Tuesday, April 27, 2004

Symbol and Form
A New Vision of Design Education
(This is based on a week-long course I taught at the Danish Design School in the 90s.)
It is valuable, if not essential, to explore psychological, meditative and interactive feedback techniques of working. These are likely to be quite new to designers and students, but are common to psychotherapeutic work. These ways of seeing and experiencing our world bridge the gap between what happens within and what we create outside in our design work. We can correlate the way our body works with the way our designs evolve. Too often what we design has nothing to do with what is going on with us inside — yet when there is a link, and then later an intimate connection, the designed objects cease to be disposable, but rather carries meaning that encourages us and the owners or stewards of such objects to nurture them, to care for them and to pass them on as containers of our own personal being.

Symbolism is the language by which our collective cultural unconscious communicates deep experience to our conscious mind through dreams, active imagination, fantasy or guided imagery. When we discover this language, we realize that it is always with us and can be understood, whether outwardly or inwardly, by everyone around us. In the new design education we may explore a deeper and more profound world into which we invest our work and life.

Sunday, April 25, 2004

When we think about the relationship between astrology and Buddhism, we tend to start by comparing western tropical astrology with eastern sidereal astrology. However, I believe that our present conceptions of psychological astrology resonate very clearly and intimately with key Buddhist concepts in ways that provide us with valuable insight to the motives and goals of astrology itself.
I have been interested and having received Buddhist teachings for decades, starting with the Black Hat initiation that my three-year-old daughter Ptolemy and I received from the XVIth Gwalya Karmapa in London in 1975. Although I had lived in India and met many gurus in those days, this was a genuinely powerful experience. When the Karmapa opened the box in which the hat was transported to begin the ceremony, the entire huge church in Chelsea was illuminated with what I can only describe as the pure light. Since then I have read and followed Buddhism and tried to live in a Buddhist way, all the while attempting to reconcile these concepts with my practice of astrology. Recently I have been working with my daughter’s mother Maxine Harris who is a founder and runs Mystic Fire Video, who create and distribute the H. H. Dalai Lama’s profound teachings. Ironically, my system of Life Time astrology is a way of doing astrology that I have realized conforms to many of the Buddhist teachings and can yield insight into all psychological astrology.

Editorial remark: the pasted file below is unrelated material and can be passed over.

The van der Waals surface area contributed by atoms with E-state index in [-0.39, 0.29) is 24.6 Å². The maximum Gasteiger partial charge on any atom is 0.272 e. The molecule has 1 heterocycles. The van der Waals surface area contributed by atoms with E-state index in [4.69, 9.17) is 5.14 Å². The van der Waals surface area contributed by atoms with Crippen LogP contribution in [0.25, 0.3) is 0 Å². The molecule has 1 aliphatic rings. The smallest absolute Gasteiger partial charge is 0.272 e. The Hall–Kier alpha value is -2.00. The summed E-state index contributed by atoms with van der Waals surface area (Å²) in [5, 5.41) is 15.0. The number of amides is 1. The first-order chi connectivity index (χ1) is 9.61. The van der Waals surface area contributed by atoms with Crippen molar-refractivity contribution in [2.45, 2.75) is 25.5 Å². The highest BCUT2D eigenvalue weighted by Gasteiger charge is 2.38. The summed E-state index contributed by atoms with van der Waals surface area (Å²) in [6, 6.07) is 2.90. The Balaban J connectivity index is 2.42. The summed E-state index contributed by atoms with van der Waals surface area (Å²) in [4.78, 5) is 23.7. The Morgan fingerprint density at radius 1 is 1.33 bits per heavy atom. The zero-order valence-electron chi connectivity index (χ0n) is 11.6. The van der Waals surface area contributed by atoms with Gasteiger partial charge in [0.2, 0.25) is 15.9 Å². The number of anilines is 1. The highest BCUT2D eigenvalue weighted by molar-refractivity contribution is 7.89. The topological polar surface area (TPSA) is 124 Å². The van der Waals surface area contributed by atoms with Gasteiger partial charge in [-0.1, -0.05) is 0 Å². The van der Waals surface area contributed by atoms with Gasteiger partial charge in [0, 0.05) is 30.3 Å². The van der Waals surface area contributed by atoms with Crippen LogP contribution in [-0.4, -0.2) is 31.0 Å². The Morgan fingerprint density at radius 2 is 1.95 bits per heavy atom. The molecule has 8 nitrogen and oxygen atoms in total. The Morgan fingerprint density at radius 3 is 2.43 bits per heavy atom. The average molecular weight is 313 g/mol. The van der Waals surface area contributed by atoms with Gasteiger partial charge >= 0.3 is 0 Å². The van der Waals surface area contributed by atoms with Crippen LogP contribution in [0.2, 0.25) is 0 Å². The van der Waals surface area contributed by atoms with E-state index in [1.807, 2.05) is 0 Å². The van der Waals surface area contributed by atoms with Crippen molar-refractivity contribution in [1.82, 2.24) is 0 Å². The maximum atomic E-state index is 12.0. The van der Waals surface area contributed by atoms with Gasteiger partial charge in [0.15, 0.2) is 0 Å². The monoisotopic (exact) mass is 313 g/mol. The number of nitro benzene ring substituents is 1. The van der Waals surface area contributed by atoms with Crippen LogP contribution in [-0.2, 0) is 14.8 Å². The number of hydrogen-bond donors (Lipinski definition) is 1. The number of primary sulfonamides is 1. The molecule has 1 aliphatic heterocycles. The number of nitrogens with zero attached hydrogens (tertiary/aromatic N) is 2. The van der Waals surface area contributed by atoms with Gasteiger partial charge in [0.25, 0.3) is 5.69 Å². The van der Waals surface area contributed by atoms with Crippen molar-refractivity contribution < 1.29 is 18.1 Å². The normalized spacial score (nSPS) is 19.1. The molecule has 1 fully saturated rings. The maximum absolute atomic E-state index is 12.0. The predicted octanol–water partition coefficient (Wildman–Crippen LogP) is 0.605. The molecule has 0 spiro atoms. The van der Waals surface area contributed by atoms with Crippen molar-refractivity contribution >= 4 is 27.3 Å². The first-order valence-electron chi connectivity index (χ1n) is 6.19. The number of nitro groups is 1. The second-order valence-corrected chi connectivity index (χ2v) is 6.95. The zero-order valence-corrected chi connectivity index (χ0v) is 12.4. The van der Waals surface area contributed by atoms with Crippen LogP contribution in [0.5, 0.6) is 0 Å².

A fundamental concept in Buddhism is that of samsara, defined as “cyclic existence where sentient creatures are compelled to wander from one life form to another without respite until they meet the spiritual path.” The wheel of samsara is the stages of life from birth to old age and death proceeding in sequence around a circular mandala. It is believed that we live through out life and are inexorably reborn into another life of birth, old age and death, on and on, ad infinitum. The wheel is usually broken down into eight stages of life. In the center of the wheel are three creatures chasing each others’ tails: the cock, symbolizes ignorance, the pig symbolizes greed, and the snake symbolizes desire. Indeed in Buddhism the eightfold path was created by the Buddha to lead us from the condition of samsara to the attainment of nirvana, which is enlightenment. I feel that the horoscope carries a roadmap of this journey from samsara to nirvana.